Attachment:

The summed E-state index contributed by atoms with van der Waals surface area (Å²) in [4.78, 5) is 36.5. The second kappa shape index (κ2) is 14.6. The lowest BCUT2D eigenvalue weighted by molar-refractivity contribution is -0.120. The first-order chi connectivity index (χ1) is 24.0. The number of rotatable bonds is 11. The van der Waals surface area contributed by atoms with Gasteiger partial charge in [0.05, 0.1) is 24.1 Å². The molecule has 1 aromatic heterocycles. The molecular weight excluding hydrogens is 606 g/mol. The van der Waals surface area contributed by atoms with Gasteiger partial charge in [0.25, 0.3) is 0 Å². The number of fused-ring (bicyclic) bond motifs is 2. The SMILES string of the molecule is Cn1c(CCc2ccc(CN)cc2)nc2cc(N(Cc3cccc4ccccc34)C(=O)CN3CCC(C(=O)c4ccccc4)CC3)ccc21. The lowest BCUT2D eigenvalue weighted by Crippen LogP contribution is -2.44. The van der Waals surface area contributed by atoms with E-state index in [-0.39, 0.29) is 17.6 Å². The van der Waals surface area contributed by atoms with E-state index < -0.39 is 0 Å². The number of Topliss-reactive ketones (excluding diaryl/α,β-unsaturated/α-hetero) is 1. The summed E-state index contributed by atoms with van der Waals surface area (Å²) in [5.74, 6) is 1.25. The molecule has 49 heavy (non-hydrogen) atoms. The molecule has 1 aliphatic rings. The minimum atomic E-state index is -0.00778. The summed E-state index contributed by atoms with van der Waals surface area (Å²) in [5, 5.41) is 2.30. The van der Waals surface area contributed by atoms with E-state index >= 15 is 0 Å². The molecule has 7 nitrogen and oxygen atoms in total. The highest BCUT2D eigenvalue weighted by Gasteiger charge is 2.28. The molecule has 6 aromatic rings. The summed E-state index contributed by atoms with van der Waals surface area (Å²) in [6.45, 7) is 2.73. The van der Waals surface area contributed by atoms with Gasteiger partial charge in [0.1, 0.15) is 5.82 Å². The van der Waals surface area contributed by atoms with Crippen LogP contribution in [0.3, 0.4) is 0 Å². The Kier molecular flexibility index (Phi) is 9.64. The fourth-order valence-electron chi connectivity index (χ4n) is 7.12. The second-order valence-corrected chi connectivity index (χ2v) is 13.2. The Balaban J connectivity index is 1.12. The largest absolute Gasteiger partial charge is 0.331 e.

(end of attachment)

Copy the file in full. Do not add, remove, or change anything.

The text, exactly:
The summed E-state index contributed by atoms with van der Waals surface area (Å²) in [4.78, 5) is 36.5. The second kappa shape index (κ2) is 14.6. The lowest BCUT2D eigenvalue weighted by molar-refractivity contribution is -0.120. The first-order chi connectivity index (χ1) is 24.0. The number of rotatable bonds is 11. The van der Waals surface area contributed by atoms with Gasteiger partial charge in [0.05, 0.1) is 24.1 Å². The molecule has 1 aromatic heterocycles. The molecular weight excluding hydrogens is 606 g/mol. The van der Waals surface area contributed by atoms with Gasteiger partial charge in [0.25, 0.3) is 0 Å². The number of fused-ring (bicyclic) bond motifs is 2. The SMILES string of the molecule is Cn1c(CCc2ccc(CN)cc2)nc2cc(N(Cc3cccc4ccccc34)C(=O)CN3CCC(C(=O)c4ccccc4)CC3)ccc21. The lowest BCUT2D eigenvalue weighted by Crippen LogP contribution is -2.44. The van der Waals surface area contributed by atoms with E-state index in [-0.39, 0.29) is 17.6 Å². The van der Waals surface area contributed by atoms with E-state index < -0.39 is 0 Å². The number of Topliss-reactive ketones (excluding diaryl/α,β-unsaturated/α-hetero) is 1. The summed E-state index contributed by atoms with van der Waals surface area (Å²) in [5.74, 6) is 1.25. The molecule has 49 heavy (non-hydrogen) atoms. The molecule has 1 aliphatic rings. The minimum atomic E-state index is -0.00778. The summed E-state index contributed by atoms with van der Waals surface area (Å²) in [5, 5.41) is 2.30. The van der Waals surface area contributed by atoms with E-state index >= 15 is 0 Å². The molecule has 7 nitrogen and oxygen atoms in total. The highest BCUT2D eigenvalue weighted by Gasteiger charge is 2.28. The molecule has 6 aromatic rings. The summed E-state index contributed by atoms with van der Waals surface area (Å²) in [6.45, 7) is 2.73. The van der Waals surface area contributed by atoms with Gasteiger partial charge in [0.1, 0.15) is 5.82 Å². The van der Waals surface area contributed by atoms with Crippen LogP contribution in [0.3, 0.4) is 0 Å². The Kier molecular flexibility index (Phi) is 9.64. The fourth-order valence-electron chi connectivity index (χ4n) is 7.12. The second-order valence-corrected chi connectivity index (χ2v) is 13.2. The Balaban J connectivity index is 1.12. The largest absolute Gasteiger partial charge is 0.331 e.